The assimilation of detritus-bound metals by the marine copepod Acartia spinicauda

Research output: Journal Publications and Reviews (RGC: 21, 22, 62)21_Publication in refereed journalpeer-review

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Original languageEnglish
Pages (from-to)604-610
Journal / PublicationLimnology and Oceanography
Volume47
Issue number2
Online published27 Mar 2002
Publication statusPublished - Mar 2002
Externally publishedYes

Abstract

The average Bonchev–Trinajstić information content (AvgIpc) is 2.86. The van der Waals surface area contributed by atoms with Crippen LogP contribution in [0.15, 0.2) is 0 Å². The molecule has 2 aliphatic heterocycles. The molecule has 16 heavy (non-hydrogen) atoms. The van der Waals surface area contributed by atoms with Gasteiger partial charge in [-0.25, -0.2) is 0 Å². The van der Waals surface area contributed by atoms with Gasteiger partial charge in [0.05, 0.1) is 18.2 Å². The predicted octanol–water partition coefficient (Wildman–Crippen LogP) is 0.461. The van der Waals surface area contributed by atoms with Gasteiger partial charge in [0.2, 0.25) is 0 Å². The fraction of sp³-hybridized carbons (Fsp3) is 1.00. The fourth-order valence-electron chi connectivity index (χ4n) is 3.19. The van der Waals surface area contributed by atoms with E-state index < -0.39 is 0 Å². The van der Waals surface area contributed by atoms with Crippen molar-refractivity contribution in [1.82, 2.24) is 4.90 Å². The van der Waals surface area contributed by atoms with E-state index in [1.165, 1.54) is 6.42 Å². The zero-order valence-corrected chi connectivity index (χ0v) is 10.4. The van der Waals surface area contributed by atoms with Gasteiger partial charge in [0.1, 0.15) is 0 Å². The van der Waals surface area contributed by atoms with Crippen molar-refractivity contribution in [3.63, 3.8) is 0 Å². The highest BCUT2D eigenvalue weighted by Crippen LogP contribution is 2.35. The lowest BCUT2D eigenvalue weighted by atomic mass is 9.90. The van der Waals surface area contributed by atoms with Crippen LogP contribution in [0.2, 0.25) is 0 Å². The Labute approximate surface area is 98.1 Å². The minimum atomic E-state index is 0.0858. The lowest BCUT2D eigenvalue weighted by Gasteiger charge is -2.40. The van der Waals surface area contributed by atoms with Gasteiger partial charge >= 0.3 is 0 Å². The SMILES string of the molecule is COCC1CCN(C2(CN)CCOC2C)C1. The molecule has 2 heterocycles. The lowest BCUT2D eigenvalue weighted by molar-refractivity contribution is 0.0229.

The bioavailability of Cd, Se, and Zn associated with detritus of different biological origins to the marine copepod Acartia spinicauda was examined under laboratory conditions using the radiotracer approach. Three types of detritus, from the macroalga Ulva lactuca, cell debris of the diatoms Thalassiosira weissflogii and Thalassiosira rotula derived after natural decomposition or extraction, and copepod fecal pellets, were examined. The assimilation of metals from the ingested natural phytoplankton assemblage was also experimentally quantified. The assimilation efficiencies (AEs) of metals in copepods fed with different types of detritus were 47-83% for Cd, 30-59% for Se, and 41-75% for Zn. These values were comparable to the AEs measured previously for copepods fed on living algal cells, indicating that metals associated with biogenic particles were directly available to marine copepods. Labeling time had no effect on the metal AEs in copepods fed on detritus derived from U. lactuca. The metal AEs were higher in copepods fed on the freshly prepared diatom debris than on naturally decomposing debris. Zn associated with fecal pellets was assimilated at comparable efficiencies to those associated with macroalgal and microalgal debris, but Cd and Se were assimilated at a lower efficiency when associated with fecal pellets. The AEs of Cd (84-94%) in copepods fed on the natural phytoplankton assemblage were the highest among all the experiments. There was no obvious effect of the metal distribution in the cytosol of the natural phytoplankton assemblage on the metal AE. The calculated elimination rates of the metals were independent of detritus type and were similar to previous studies. Our study indicated that detritus is a potential food source for marine copepods and the metals associated with the detritus can be efficiently used with a relatively high AE. Detritus may thus play an important role in the overall biogeochemical cycling of metals in the ocean.